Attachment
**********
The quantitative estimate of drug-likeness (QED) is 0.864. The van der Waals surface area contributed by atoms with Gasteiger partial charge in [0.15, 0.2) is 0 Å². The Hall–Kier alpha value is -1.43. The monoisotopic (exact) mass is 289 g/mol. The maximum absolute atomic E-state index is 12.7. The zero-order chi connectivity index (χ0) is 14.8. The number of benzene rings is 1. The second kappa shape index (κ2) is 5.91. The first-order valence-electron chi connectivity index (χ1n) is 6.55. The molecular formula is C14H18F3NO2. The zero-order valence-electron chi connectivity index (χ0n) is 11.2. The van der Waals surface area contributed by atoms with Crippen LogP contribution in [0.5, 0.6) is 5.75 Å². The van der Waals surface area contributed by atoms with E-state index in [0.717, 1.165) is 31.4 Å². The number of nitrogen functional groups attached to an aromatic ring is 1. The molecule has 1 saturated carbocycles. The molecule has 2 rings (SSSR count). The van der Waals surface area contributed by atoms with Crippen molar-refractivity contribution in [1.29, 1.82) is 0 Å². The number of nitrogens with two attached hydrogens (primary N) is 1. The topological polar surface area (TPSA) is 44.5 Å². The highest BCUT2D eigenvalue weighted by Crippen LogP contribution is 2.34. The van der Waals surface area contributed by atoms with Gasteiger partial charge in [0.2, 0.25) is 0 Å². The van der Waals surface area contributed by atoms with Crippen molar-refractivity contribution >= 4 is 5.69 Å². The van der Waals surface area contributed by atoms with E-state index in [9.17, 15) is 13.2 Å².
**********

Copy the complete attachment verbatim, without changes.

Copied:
The quantitative estimate of drug-likeness (QED) is 0.864. The van der Waals surface area contributed by atoms with Gasteiger partial charge in [0.15, 0.2) is 0 Å². The Hall–Kier alpha value is -1.43. The monoisotopic (exact) mass is 289 g/mol. The maximum absolute atomic E-state index is 12.7. The zero-order chi connectivity index (χ0) is 14.8. The number of benzene rings is 1. The second kappa shape index (κ2) is 5.91. The first-order valence-electron chi connectivity index (χ1n) is 6.55. The molecular formula is C14H18F3NO2. The zero-order valence-electron chi connectivity index (χ0n) is 11.2. The van der Waals surface area contributed by atoms with Crippen LogP contribution in [0.5, 0.6) is 5.75 Å². The van der Waals surface area contributed by atoms with E-state index in [0.717, 1.165) is 31.4 Å². The number of nitrogen functional groups attached to an aromatic ring is 1. The molecule has 1 saturated carbocycles. The molecule has 2 rings (SSSR count). The van der Waals surface area contributed by atoms with Crippen molar-refractivity contribution in [1.29, 1.82) is 0 Å². The number of nitrogens with two attached hydrogens (primary N) is 1. The topological polar surface area (TPSA) is 44.5 Å². The highest BCUT2D eigenvalue weighted by Crippen LogP contribution is 2.34. The van der Waals surface area contributed by atoms with Gasteiger partial charge in [0.2, 0.25) is 0 Å². The van der Waals surface area contributed by atoms with Crippen molar-refractivity contribution >= 4 is 5.69 Å². The van der Waals surface area contributed by atoms with E-state index in [9.17, 15) is 13.2 Å².